Jouhiorkesteri: Nikodemus


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The sound of the Jouhiorkesteri – The Horse Hair Orchestra – has been described as “A quartet of horsehair strung Finnish bowed lyres, sounding like a swarm of huskily raspy fiddles […], but with a slithering, edgy pitching. ” Some have been puzzled by how the sound of the quartet ranges from a big string orchestra to an intimate chamber group, from a sweaty corner dance joint all the way to the otherworldly, unpredictable and timeless proto-sounds of the universe.

Jouhiorkesteri was founded in the beginning of the third millenium and the members span three generations of players. Jouhiorkesteri is devoted to the drone music traditions of Northern Europe. It’s members are all well established Finnish folk musicians. Jouhiorkesteri’s debut album “Nikodemus” was released in 2008.

1. Pitkä matka kulkiessa / Long Way to Go (Feodor Pratshu)
The tune was played by Feodor Pratshu, and it was recordet to fonogram by A.O.Väisänen in 1916.

2. Minä minä poiga nuori / I’m a Drinking, Singing Lad (Feodor Pratshu) & Jocul barbatesc (trad.)
The first part of the song is from Feodor Pratshu. The second part (4) is a sung dance tune “Jocul barbatesc” from the village of Pátrova in the county of Márámaros in North-Western Romania. The tune – sung by Iliana and Nica Ardelean – was recorded to wax cylinder by Bela Bartók in 1913.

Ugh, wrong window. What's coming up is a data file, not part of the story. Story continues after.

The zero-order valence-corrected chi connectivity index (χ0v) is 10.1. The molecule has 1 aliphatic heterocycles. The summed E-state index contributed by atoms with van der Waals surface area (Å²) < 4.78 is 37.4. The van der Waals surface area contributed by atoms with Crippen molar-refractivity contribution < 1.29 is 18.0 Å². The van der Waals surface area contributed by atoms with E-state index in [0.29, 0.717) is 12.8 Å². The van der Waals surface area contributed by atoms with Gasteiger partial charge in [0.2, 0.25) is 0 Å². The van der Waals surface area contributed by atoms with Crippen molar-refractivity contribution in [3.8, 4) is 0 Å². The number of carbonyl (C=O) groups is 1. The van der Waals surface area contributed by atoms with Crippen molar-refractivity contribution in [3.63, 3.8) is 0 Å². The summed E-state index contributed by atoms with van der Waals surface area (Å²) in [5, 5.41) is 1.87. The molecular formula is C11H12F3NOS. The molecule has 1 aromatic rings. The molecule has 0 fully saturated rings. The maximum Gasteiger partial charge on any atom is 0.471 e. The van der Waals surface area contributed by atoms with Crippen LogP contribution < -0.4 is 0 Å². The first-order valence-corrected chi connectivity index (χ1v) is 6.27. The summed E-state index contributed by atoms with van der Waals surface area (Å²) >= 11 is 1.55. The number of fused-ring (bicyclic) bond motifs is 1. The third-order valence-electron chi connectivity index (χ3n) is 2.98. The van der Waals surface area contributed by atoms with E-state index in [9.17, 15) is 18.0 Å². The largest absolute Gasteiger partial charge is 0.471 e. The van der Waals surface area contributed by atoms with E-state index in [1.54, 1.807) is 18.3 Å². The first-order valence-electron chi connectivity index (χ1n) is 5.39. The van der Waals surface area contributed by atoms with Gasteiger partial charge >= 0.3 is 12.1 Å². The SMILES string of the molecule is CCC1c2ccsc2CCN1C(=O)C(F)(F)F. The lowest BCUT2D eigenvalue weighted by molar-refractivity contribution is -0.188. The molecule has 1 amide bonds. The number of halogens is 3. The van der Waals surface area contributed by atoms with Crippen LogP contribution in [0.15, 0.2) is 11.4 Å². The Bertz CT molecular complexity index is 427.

3. Flicka lilla/ A singing-game from the Swedish-speaking parts of Finland (trad. / M. Maans)
This song-game was recorted by Ann-Mari Häggman in 1971, when she met Anna Andersson and Aina Aho in the village of ähtävä.

4. Rackulbacka (Marianne Maans)
Rackulbacka is a sunny hill site in the village of ähtävä.

5. Kesälahti 1854 (Nikodemus Hirvonen)
Karl Collan transcribed these four dance tunes in Kesälahti 1854, from Nikodemus Hirvonen.

6. Voi minuu poloine poiga/ Alas Me Poor Lad (Feodor Pratshu/ M. Maans)
The tune was played by Feodor Pratshu and it was recordet to fonogram by A.O.Väisänen in 1916. The last part of the song is composed by Marianne.

7. Ormsö (Hans Renqvist)
Two melodies played to Otto Andersson in 1903, by Hans Renqvist in Ormsö, Estonia.

8. Ruffis lördagspolska / Ruffis saturdaypolska (Marianne Maans)
A favourite tune of the black labrador Ruffi.

9. Tiijäni, tiijäni midä tiijän / I Know What I Know? (Feodor Pratshu)
A song from Feodor Pratshu.

10. Adam hade sju söner/ Adam Had Seven Sons (trad.)
A song-game from Pojo in the Swedish-speaking part of Finland.

Ilkka Heinonen: jouhikko (1, 2, 3, 6 ) bass jouhikko (2, 4, 10) vocals (2, 9, 10)
Pekko Käppi: jouhikko (1, 2, 4-10) pyngyr (3) vocals (2, 5, 6, 9, 10)
Marianne Maans: jouhikko( 2, 3, 5-10) esseharpa (4) vocals (3, 5, 8, 9,10)
Rauno Nieminen: jouhikko (2, 4-10) willow flute (3) jaw harp (4) vocals (9,10)

Arranged by Jouhiorkesteri except (1) by Heinonen & Käppi
Recorded, mixed & mastered by Taito Hoffrén
Recorded in Kanteleen ääniä, Kantele 2007
Produced by Jouhiorkesteri & Taito Hoffrén
Graphic design by Tero Vesterinen
Photos by AJ Savolainen
Translations by Horst Bernhardt & Girilal Baars
Foreword by Seppo Sillanpää
Instruments made by Marianne Maans & Rauno Nieminen
c & p Kanteleen ääniä 2008

Additional information

Weight 0.070 kg